The State of CrossFire and a Brief History
Ask a common Filipino gamer on the street which online shooting game he or she has played the most: It’s not Counter-Strike: Global Offensive (CS:GO). It’s not Battlefield. It’s not Call of Duty. While Valorant is making a case for being one of, if not the most famous (and trendy) first-person shooter (FPS) title in the Philippines, CrossFire still remains as one of the most popular games out there, even as we end the year 2021.
With tens of thousands of players still playing the game each day, CrossFire Online is surely an FPS title that has left an indelible mark in the lives of many Filipino gamers out there.
If one opens up Facebook right now and searches using the keywords “CrossFire stream,” one would be overwhelmed by the sheer amount of results that come up on the screen, especially during the evenings. Players could be playing normal multiplayer games, surf maps, PVE maps, or even have the notorious “bet game” matches between different teams and clans.
For a game that’s been around for more than a decade now, this social media presence alone is a resounding testament to the longevity and replayability of the game – while many of us can argue that it is just a “Counter-Strike clone,” the truth was that the game provided an immersive experience through its multiplayer and PvE modes, thus ensuring that playing CrossFire was an enjoyable experience on its own.
From the bustling heart of Manila to the buzzing bazaars of Zamboanga, internet cafes were filled to the brim with young children who played the game starting in 2009. While many played the standard Team Deathmatch (TDM), Free-For-All (FFA), and Search and Destroy (S&D) modes in the game, a good number of players played exclusively Zombie Mode; after all, surviving a wave of player-controlled zombies is just as satisfying as defusing a bomb in S&D or getting the winning kill in a TDA match.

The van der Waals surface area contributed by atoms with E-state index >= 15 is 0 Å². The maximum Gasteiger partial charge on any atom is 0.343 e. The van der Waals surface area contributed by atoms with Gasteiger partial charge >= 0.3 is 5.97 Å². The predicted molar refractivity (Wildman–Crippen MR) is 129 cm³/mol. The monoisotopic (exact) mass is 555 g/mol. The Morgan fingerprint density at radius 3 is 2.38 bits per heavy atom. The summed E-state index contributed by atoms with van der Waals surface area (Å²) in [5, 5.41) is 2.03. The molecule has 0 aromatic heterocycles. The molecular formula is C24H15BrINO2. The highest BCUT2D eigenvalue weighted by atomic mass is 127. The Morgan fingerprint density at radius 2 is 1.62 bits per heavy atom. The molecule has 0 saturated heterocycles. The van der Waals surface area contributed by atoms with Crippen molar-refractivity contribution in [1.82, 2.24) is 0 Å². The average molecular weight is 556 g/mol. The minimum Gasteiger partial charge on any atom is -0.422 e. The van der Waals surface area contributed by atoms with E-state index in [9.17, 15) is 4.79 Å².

Inevitably, as the number of players increased in-game, the intensity of competition within the player base also started to heat up. It began with clans and teams hosting bet game matches that would either involve “friendly” stakes (iced water, pancit canton, take your pick) or “rivalry” stakes that would have hundreds or even thousands of people betting on the outcome of that match (on top of teams making five and even six-digit bets themselves). Not much later, Gameclub Philippines, the local publishers of the game, began to host mini-tournaments all over the country that attracted scores of teams and hundreds upon hundreds of spectators.
At its height somewhere between 2015-2018, the amount of semi-professional and professional CrossFire teams was simply staggering; talented FPS players could be found all over the country, with some even leaving indelible marks in the local FPS scene either during their career in CrossFire or in some other FPS title later on.